Updated: Apr 15, 2020
Self-isolation Day 23,
Today l led an expedition with my two daughters into the forgotten corner of our backyard. The front yard faces the world, a tamed and manicured placard advertising our family’s worth. But the back is an untamed wilderness hidden behind a cement wall. Filled with wonder and wild yet to be discovered.
Many may wonder why I would take my daughters with me on such a dangerous mission into the unknown. The past days of isolation have brought us closer. I have seen their abilities through games of blocks, Go Fish and tea parties the President would be proud to attend.
Jade’s ability to solve a crime in Clue is unmatched. If anyone can find the answers I need, it’s her. Annika’s keen sense of shapes will help us find our way through the dense underbrush. The two-year-old has fit blocks into shapes I didn’t know possible. Her vision, closer to the ground, will uncover feral cat paths I would miss.
“Don’t lose sight of them.” My wife warned. “They could get lost in that mess.”
I’m not worried. My girls and I have formed a bond of teamwork through these days of isolation. Their mother kisses them good-bye checking their equipment one last time. A glittering unicorn backpack is slung over Jade’s back. Annika’s play-purse hangs from her shoulder. Who knows what that purse contains, I only hope it will be useful when we need it. We are all wearing long shirts and pants to protect against the thick brush.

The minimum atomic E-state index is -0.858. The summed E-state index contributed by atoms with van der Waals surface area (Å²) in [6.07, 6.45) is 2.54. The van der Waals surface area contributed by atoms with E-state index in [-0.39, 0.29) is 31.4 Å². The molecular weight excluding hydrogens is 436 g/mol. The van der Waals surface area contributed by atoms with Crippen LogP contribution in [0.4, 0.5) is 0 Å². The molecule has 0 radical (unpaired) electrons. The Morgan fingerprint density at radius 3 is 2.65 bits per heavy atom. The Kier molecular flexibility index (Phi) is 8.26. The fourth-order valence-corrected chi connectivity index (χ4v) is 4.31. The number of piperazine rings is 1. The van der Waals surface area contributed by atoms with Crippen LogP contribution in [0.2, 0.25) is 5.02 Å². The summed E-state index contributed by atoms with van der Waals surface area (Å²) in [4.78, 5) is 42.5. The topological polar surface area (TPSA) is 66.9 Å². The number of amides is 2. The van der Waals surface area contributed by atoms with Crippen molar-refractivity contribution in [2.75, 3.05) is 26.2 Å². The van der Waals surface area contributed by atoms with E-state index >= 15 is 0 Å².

Jade leads the way, she’s fearless. Annika is quick at her side; the girls hold hands as Annika points out
paths. From time to time I’m called up as muscle. I hack a path where the last ended.
Annika screams, Jade runs back to show me the way. I find Annika sitting at the edge of a forgotten garden. “I didn’t know this was back here.” Jade squeals. “You were right it’s here.”
The legends were true. I knew they were I was here when it was planted before Annika was born. It had slipped from Jade’s memory over the years, but this garden once held beauty filled with flowers and vegetables. Their mother and I had built that garden.
Jade pulled weeds with excitement; Annika close behind filling her purse with rocks and beetles. Wildflowers had grown in, but a few of the roses their mother had planted were in full bloom.
We cleared the garden restoring it and sat to admire our work.
“Can we come back?” Jade asked.
“Of course, we can.” I replied.
“Even, when you go back to work?”
As we returned home, I thought of the beautiful moments I had been able to spend with my daughters since the isolation. Jade had grown up so quickly in a few short years. We were returning from the hospital with Annika only yesterday, I thought.
Life gets busy, I lose time and patience. Meanwhile my children grow. I shoulder my saw and commit to return to our garden. I will make time for my children and wife. This is the most important responsibility I have.
“Yes Jade, even wen I go back to work.”